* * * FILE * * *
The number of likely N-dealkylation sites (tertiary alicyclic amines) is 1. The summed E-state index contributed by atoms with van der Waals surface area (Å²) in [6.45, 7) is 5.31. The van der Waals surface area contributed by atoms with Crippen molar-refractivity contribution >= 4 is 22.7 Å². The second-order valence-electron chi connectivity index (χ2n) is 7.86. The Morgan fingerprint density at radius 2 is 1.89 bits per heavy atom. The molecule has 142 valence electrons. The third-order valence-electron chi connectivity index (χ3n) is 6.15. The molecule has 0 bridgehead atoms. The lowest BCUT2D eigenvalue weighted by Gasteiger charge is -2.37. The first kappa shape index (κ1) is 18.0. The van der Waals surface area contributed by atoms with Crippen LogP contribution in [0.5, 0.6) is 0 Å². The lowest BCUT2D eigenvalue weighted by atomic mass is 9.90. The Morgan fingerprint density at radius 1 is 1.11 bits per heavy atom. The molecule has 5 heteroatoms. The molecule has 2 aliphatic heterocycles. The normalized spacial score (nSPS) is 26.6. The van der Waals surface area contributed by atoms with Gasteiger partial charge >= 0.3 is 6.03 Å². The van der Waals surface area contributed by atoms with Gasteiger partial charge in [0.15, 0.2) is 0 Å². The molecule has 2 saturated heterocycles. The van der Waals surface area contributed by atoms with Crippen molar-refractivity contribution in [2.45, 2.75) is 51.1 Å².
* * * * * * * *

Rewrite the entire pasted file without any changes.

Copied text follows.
The number of likely N-dealkylation sites (tertiary alicyclic amines) is 1. The summed E-state index contributed by atoms with van der Waals surface area (Å²) in [6.45, 7) is 5.31. The van der Waals surface area contributed by atoms with Crippen molar-refractivity contribution >= 4 is 22.7 Å². The second-order valence-electron chi connectivity index (χ2n) is 7.86. The Morgan fingerprint density at radius 2 is 1.89 bits per heavy atom. The molecule has 142 valence electrons. The third-order valence-electron chi connectivity index (χ3n) is 6.15. The molecule has 0 bridgehead atoms. The lowest BCUT2D eigenvalue weighted by Gasteiger charge is -2.37. The first kappa shape index (κ1) is 18.0. The van der Waals surface area contributed by atoms with Crippen LogP contribution in [0.5, 0.6) is 0 Å². The lowest BCUT2D eigenvalue weighted by atomic mass is 9.90. The Morgan fingerprint density at radius 1 is 1.11 bits per heavy atom. The molecule has 5 heteroatoms. The molecule has 2 aliphatic heterocycles. The normalized spacial score (nSPS) is 26.6. The van der Waals surface area contributed by atoms with Gasteiger partial charge >= 0.3 is 6.03 Å². The van der Waals surface area contributed by atoms with Gasteiger partial charge in [0.15, 0.2) is 0 Å². The molecule has 2 saturated heterocycles. The van der Waals surface area contributed by atoms with Crippen molar-refractivity contribution in [2.45, 2.75) is 51.1 Å².